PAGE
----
Police Chief: Edmonds would benefit from dispatch merger

By Brian Soergel | Sep 21, 2017

An ongoing plan to consolidate two Snohomish County emergency dispatch centers that may be approved as early as next month will mean improved service for Edmonds residents calling 911.

“We believe we can be more efficient coming together,” said Terry Peterson, the executive director of Southwest Snohomish County Communications Agency (SNOCOM).

The proposed merger would take place between SNOCOM, which Edmonds is a member of, and Snohomish County Police Staff and Auxiliary Services Center (SNOPAC). The discussions regarding consolidation have been ongoing for years, but the most recent round started last spring.

Edmonds is just one of several member cities served by SNOCOM, which formed in 1971 and serves about 70 percent of a slice of southwest Snohomish County. SNOPAC serves the rest of the county. Both entities provide dispatch services to member law enforcement and fire agencies, paid for through annual assessments.

Edmonds Police Chief Al Compaan said the consolidation, which the City Council unanimously approved with a resolution Aug. 15, will benefit the city.

“First and foremost, having one center will eliminate the many thousands of 911 call transfers,” he said. “And it will save our residents some money through efficiencies of a combined organization, instead of operating two separate centers.”

City Council President Tom Mesaros said the consolidation could save Edmonds $250,000 a year.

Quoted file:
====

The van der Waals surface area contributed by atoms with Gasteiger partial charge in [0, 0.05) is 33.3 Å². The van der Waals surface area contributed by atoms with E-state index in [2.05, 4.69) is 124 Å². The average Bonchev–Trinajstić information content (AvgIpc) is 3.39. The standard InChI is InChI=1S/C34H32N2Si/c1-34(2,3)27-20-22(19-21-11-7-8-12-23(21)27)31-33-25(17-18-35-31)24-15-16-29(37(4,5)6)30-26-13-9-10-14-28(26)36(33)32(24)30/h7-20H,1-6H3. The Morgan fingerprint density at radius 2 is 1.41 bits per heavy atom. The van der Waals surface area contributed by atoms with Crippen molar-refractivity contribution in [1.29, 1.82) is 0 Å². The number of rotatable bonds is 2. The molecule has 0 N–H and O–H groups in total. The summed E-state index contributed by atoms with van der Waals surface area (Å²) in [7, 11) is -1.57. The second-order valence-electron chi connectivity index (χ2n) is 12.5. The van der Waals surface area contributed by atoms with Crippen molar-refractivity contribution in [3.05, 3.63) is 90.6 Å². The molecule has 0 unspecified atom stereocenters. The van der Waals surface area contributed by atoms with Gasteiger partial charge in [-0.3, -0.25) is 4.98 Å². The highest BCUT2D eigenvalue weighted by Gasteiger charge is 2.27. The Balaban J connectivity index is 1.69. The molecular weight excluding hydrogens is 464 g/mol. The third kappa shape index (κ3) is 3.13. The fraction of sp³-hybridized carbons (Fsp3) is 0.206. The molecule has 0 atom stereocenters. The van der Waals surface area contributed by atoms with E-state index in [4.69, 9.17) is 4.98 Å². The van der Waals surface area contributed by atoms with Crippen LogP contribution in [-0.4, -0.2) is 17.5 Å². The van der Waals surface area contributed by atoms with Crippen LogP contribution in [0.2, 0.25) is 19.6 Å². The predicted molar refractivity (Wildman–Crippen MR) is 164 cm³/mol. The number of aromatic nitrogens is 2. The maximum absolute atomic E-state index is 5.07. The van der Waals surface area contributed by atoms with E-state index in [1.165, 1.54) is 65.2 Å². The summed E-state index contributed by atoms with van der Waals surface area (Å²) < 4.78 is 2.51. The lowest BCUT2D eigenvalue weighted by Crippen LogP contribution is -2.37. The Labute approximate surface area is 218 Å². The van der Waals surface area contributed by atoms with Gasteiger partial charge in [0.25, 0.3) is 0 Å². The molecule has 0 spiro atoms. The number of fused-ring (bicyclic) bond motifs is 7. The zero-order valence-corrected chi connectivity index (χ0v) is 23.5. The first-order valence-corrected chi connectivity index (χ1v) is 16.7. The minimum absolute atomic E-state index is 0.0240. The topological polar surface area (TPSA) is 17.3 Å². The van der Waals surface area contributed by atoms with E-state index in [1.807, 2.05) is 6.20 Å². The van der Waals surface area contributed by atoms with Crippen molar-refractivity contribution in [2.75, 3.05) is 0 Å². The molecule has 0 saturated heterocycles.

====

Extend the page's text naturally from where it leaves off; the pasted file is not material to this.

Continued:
“But I want to be clear that saving money was not the main factor driving this discussion,” Compaan said. “The driving factor was how to provide the best 911 service to our residents.”

The merger enhances a 2015 records management service called New World, a countywide public safety dispatch and records management system that allows first responders to share information across Snohomish County jurisdictional boundaries and helped reduce the impact of call transfers.

The consolidation also will provide, in particular to those agencies served by SNOCOM, a greater capacity within the 911 center to deal with high volume of calls for unusual occurrences that generate 911 calls, Compaan said. Those could include a large fire, a major weather-related event, widespread power outages or even an active shooter at a school.

“That could overwhelm any 911 center,” he said. “A prime example was the school shooting in Mukilteo last year. That resulted in many calls to 911, leading to delays in those calls being answered. But with a combined agency, there will just be that many more 911 call-takers on duty at any one time.”

Problems arise because SNOCOM has fewer call-takers at any one time than SNOPAC does, Compaan said. SNOPAC serves 37 jurisdictions in Snohomish County and is about three times larger than SNOCOM.

Problems can arise because SNOPAC and SNOCOM both provide service to unincorporated areas in Snohomish County, in Esperance and other unincorporated areas with Edmonds mailing addresses.

Cellphone calls can bounce off cellphone towers and go to the wrong place. Compaan said that some calls from Edmonds even get routed to emergency-call centers in Kitsap County. The rise in the number of calls from cellphones means the problem has become worse in recent years. And when calls go to the wrong place, it creates delays due to transfers. Peterson said there are 45,000 transfers back and forth every year between the two agencies.